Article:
As former Prime Minister Theresa May was struggling to master the juggling act of pushing a Brexit deal through Parliament, many people thought the UK’s ejection plan couldn’t possibly have spiralled out of control any faster. In the time Boris Johnson has served as Prime Minister thus far, however, the optimists have been proven wrong.
Hi folks – here's what's going on.
— Boris Johnson (@BorisJohnson) October 25, 2019
Less than one week remains before the October 31st deadline – the harbinger of the long-feared, no-deal Brexit scenario and the result of countless delays. Events are flying by, as Parliament passed an amendment to request yet another extension from the European Union just days ago, after being handed a nearly 600-page withdrawal agreement to be read in only a couple weeks. More recently, the House of Commons contradictorily voted in favor of the agreement at the second reading stage but refused Johnson’s fast-track timetable moments later, citing the need for more time to scrutinize the document to which they already agreed.
Brexit’s outcome could go in any direction, but so far Johnson obeyed Parliament’s request for an extension, sending two letters to the EU council. The first, sent unsigned, expressed Parliament’s wish for an extension; the second, which didbear his signature, said providing another extension would be a mistake.
Perhaps Johnson is trying to scare Parliament into putting its seal of approval on his Brexit deal or maybe he truly believes the EU wants them to leave bad enough that there won’t be another extension. Whatever the case, Johnson’s Cabinet has made it clear: “the Prime Minister’s determination is absolute” when it comes to achieving the government’s “determined policy” of leaving by the deadline.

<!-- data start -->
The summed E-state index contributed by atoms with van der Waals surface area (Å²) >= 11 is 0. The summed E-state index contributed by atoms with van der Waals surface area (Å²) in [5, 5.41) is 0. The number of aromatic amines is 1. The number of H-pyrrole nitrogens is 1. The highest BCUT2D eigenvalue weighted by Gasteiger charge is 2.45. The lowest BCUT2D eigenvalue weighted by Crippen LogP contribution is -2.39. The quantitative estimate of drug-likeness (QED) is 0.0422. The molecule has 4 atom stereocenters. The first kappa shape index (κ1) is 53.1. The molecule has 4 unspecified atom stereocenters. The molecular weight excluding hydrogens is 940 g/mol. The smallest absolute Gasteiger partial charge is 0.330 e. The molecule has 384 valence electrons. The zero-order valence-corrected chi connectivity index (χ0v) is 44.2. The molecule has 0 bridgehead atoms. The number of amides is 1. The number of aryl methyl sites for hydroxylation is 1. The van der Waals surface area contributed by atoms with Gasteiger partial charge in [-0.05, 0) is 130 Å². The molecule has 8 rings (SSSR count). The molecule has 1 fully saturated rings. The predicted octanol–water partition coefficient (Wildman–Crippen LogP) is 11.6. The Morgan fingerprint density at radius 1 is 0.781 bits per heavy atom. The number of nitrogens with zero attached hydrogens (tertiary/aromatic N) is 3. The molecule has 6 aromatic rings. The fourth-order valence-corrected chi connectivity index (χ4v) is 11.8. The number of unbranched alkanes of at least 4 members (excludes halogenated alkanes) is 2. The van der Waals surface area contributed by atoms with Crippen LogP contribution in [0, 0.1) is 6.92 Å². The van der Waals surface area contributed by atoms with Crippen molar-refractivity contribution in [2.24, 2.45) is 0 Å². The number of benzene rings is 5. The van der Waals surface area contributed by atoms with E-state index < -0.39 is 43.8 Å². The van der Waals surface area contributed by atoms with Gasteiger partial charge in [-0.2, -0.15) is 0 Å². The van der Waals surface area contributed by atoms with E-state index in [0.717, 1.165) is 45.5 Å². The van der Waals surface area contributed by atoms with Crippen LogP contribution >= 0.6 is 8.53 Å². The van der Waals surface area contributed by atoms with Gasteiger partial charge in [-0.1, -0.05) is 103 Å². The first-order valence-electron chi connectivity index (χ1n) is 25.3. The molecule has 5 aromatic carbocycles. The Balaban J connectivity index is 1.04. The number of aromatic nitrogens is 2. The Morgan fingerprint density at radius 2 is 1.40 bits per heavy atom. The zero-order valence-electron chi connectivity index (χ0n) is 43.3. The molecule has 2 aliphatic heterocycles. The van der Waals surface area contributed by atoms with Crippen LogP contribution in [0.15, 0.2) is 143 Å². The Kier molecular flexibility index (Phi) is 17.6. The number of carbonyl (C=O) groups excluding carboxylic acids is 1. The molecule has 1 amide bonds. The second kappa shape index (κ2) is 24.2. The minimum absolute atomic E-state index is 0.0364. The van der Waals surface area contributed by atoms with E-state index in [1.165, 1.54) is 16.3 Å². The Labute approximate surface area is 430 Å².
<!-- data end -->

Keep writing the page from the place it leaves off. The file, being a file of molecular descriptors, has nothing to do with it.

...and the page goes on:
To carry out the Prime Minister’s policy, Cabinet Minister Michael Gove says he’s pushing the big red button – Operation Yellowhammer. It’s a Brexit doomsday strategy that was made public back in September; a six-page document illustrating preparations for the most damaging projections of a no-deal future.
Months-long border delays, rising prices of food and medicine, and a “rise in public disorder” are all showcased in the document as London’s worst fears, and “low-income groups” are expected to be “disproportionately” affected. As a result, UK authorities are expecting to exhaust “significant amounts of police resources” in controlling the situation.
Operation Yellowhammer essentially describes a revolutionary scenario– could a no-deal Brexit really push the British public over the edge of insurrection?
What Could Be Next?
Based on the unending back-and-forths of both Brexit proposals in Parliament and the Prime Minister between the UK and Brussels, there are now a number of possible outcomes with likelihoods difficult to determine.
Of course, the civil unrest, economic collapse, and lower-class uprising of a no-deal scenario illustrated by Johnson’s cabinet is one possibility. But these are just projections after all, and it’s also quite possible Nigel Farage and the Brexit Party are correct in their claim that no-deal Brexit hysteria is a scare tactic used by the European Union and UK remainers.
In his frustration with Parliament’s continued insistence on extensions, Johnson has brought another potential outcome to the forefront of discussion – General Election. Perhaps it’s the combination of incumbent MP’s holding up the process, and a reshuffling could eliminate the deadlock. However, it could either help or hinder Brexit, as the referendum took place back 3 years ago and fatigue may have changed more minds about leaving the EU than the Prime Minister currently expects.
Then there’s the least exciting of all possibilities – a return to square one of re-negotiating the deal. Although Johnson hailed the House of Commons’ approval of his deal as a victory, Parliament opposition praised the process’ extension as a defeat for the Prime Minister. Given more time to scrutinize the lengthy new Brexit deal, a majority of MPs could take issue with anything they didn’t perceive in their initial skimming of the details. And if the UK was to spend time and resources on another 3 years of wheeling and dealing, maybe it would have been better off leaving without a deal from the beginning.